Music City Bowl Preview
Late-season meltdowns doomed any chance the Seminoles and Wildcats had at a BCS contest, instead relegating them to a matchup in the Music City Bowl on New Year's Eve.
Florida State is making its 26th straight bowl appearance under coach Bobby Bowden, but lost four of its last seven games to finish 7-5 and unranked for the second straight year. The Seminoles climbed as high as ninth on Sept. 10 before falling out of the poll for good the second week of October.
"I hope we're building for better times," said Bowden, who has guided Florida State to two national championships (1993 and '99). "We're not happy with our record."
While the storied Seminoles are trying to regain their past glory, the Wildcats (7-5) are making only the 12th bowl appearance in school history. They certainly had higher aspirations than this bowl, however, after being ranked as high as eighth the weeks of Sept. 30 and Oct. 14.
Kentucky won its first five games - beating then-No. 9 Louisville during that stretch - and defeated then-No. 1 LSU in triple-overtime on Oct. 13. The Wildcats, though, went on to drop four of their last five, making their last appearance in the poll the week of Nov. 11 at No. 22.
Kentucky had its sights set on the SEC title, but a bowl game against Florida State still holds some prestige for the improved program.
"It adds a lot (to the game) because when you think about Florida State, you think about national championships," Wildcats wide receiver Keenan Burton said. "You think about the Warrick Dunns, the Peter Warricks, so many great players. The only thing you can do is be excited. If you can't get excited for this game, you don't have a pulse."
Kentucky is making its second straight appearance in the Music City Bowl, beating Clemson - coached by Bobby's son Terry Bowden - 28-20 last year. The Wildcats haven't won bowl games in consecutive years since beating Oklahoma in the Sugar Bowl in 1951, followed by a victory over TCU in the Cotton Bowl the following season.
Andre Woodson led Kentucky in last year's Music City Bowl, throwing for three touchdowns and 299 yards with no interceptions to cap his breakout season. The senior - expected to be an early round pick in next April's NFL draft - has been outstanding this year, completing 63 percent of his passes for 3,351 yards and 36 TDs with 10 interceptions.
Woodson has led the Wildcats to their first back-to-back seven-win seasons in 30 years.
"I think we gained a lot of respect from a lot of teams just because the way we continued to fight - we never gave up in any of the games," Woodson said. "I think this year we just did a great job competing with a lot of the bigger-name teams, more so then we have in the past."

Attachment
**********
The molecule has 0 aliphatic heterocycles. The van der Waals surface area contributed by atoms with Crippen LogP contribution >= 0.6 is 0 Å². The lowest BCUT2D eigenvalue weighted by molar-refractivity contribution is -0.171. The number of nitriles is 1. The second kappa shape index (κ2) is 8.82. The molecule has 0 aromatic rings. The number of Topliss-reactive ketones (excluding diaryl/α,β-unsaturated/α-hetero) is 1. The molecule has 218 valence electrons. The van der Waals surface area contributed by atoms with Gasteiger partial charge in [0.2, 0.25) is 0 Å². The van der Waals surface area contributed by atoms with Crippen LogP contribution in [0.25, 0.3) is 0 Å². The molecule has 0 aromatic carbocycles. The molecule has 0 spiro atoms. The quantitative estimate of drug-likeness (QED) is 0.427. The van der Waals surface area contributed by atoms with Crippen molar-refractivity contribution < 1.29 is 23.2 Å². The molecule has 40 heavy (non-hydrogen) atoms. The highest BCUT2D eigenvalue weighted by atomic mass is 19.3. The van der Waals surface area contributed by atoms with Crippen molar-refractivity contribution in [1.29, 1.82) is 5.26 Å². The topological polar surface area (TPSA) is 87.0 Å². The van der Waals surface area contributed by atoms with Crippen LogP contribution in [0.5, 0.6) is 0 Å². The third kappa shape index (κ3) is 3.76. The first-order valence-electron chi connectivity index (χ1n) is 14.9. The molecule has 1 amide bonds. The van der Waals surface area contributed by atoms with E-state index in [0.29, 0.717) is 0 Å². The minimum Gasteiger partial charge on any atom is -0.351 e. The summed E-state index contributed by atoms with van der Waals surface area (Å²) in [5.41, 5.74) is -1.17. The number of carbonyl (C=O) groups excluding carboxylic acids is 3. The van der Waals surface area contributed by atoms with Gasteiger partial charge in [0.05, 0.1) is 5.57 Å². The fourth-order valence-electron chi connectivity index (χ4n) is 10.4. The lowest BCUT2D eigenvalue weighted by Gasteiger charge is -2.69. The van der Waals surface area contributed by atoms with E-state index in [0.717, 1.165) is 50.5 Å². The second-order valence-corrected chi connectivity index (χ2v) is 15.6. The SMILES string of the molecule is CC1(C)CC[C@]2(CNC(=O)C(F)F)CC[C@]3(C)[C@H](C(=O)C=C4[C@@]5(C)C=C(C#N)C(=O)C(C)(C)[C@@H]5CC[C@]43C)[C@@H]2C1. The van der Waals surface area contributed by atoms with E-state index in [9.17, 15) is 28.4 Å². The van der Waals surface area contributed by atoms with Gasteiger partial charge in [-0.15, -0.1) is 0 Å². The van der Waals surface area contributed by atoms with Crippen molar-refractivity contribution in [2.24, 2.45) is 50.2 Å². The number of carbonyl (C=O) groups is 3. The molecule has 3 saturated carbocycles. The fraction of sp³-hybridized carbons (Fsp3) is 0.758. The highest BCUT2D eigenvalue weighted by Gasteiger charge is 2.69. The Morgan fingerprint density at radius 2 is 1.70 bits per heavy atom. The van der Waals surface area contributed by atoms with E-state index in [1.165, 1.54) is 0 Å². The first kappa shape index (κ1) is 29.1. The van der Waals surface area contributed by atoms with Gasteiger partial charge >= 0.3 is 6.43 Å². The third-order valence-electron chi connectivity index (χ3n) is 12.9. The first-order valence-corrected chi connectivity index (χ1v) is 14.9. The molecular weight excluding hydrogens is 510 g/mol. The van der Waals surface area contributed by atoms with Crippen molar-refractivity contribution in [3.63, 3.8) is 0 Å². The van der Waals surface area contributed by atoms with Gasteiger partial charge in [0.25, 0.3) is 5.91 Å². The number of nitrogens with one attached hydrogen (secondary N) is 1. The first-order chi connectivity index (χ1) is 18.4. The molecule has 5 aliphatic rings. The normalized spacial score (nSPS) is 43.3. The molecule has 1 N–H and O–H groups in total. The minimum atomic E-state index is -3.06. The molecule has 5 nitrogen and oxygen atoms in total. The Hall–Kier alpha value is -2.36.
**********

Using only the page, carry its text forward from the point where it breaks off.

Woodson is now set to end his college career against a very suspect Seminoles secondary. Florida State ranked 73rd in pass defense among Football Bowl Subdivision teams, yielding 2,832 yards.
The Seminoles ended the regular season with a 45-12 loss to then-No. 12 Florida, with Heisman Trophy winner Tim Tebow throwing for 262 yards and three touchdowns for the Gators. The 33-point margin of defeat was the most for Florida State since a 53-14 loss to on Dec. 3, 1983.
"We simply have got to get better there," Bowden said of Florida State's pass coverage, and its chances against Kentucky. "If we don't, they'll score a million."
Blowing leads in the second half in consecutive losses to Wake Forest and Miami in October doomed the Seminoles' BCS hopes.
Bowden said he expects to make some personnel changes to the secondary during the four weeks Florida State has to prepare for Woodson and Kentucky. Sophomore cornerback Patrick Robinson has been the unit's lone bright spot, picking off six passes this season.
Florida State, with its lack of big-play threats, has also been inconsistent on offense. Bowden brought in a new offensive coaching staff this season, but got mediocre results for the second straight year.
Drew Weatherford has thrown for just 1,773 and eight touchdowns in 10 games, although he's only been picked off once. His top target is De'Cody Fagg, who leads the Seminoles with 49 catches for 707 yards and five TDs.
Bowden, major college football's winningest coach, will be back for at least another year as he tries to get the program back to prominence. He has agreed to return for a 33rd season with options to stay longer, but offensive coordinator Jimbo Fisher was named Bowden's successor by school president T.K. Wetherall.
Even Bowden hasn't been around long enough to have coached Florida State's last meeting with Kentucky, a 26-24 Wildcats win on Oct. 9, 1965. Kentucky leads the all-time series 3-1-1.
by: Staff Writers - Email Us
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